• 1 1.5 l bottle (to Mr. Roper)
  • 3 1 l Flip top
  • 1 2 l growler

OG: 1.136; FG: 0.996; ABV: 18.7%

-Safari Bob

Saturday, April 3, 2010

More Racking Fun

Today I received in the mail a new Auto-Siphon, stainless steel racking cane, and stainless steel mesh screen. My old racking cane was cheap plastic and quickly broke after my last racking adventure. So today I got to work.

I have two batches that needed racking and I was afraid that they might have been on the lees too long: the southwestern cyser and the blackberry melomel. Both have begun to clear and I still had not racked. Luckily, they both taste good for their age.

Batch 5-001 is a southwestern cyser made with prickly pear fruit and apple cider. It has a bright purple color and has thick legs. I added 2 habenero peppers and took a reading. OG: 1.170; SG: 1.012; ABV: 21.1%! This mead is sweet and sour with no hint of rocket fuel (despite the high AV). This one is coming along nicely.

Batch 5-002 is a blackberry melomel that has a slight pinkish hue in the carboy but a bright yellow cast in the glass. I added 2 vanilla beans and took a reading. OG: 1.136; SG: 0.996; ABV: 18.7%. This mead has some slight sweetness with definite hints of blackberry and apples with a noticeable alcohol burn. Hopefully it will age out and the vanilla should give softness to the pallet.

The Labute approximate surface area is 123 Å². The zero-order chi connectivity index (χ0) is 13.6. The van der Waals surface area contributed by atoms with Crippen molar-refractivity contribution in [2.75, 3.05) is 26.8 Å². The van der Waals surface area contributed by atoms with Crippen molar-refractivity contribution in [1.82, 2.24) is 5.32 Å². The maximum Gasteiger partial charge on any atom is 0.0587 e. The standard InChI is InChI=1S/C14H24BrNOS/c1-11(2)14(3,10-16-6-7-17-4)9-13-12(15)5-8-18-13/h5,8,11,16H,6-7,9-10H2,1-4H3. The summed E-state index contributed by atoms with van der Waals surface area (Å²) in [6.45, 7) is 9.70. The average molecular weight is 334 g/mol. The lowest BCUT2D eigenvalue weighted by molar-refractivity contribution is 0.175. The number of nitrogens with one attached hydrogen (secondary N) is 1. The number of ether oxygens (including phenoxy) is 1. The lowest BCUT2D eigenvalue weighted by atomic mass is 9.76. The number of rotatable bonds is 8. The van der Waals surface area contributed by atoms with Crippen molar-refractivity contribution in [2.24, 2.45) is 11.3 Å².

In another couple of months I should be bottling. Time to work on the next recipe!

-Safari Bob

Sunday, March 7, 2010

Racking Cane is Broken

Currently, I have three batches clearing (a chocolate, the southwestern cyser, and the blackberry cyser) and I need to rack the cysers. So I go and get ready only to break the racking cane in the syphon. This is the third cane that has broken in the last 18 mos. Does anyone out there know of a more sturdy syphon set with filter?

I think I shall have a horn of the Root Beer Mead, a pipe of HS-3, and grouse about how "nowadays they just don't make 'em like they used to!"


-Safari Bob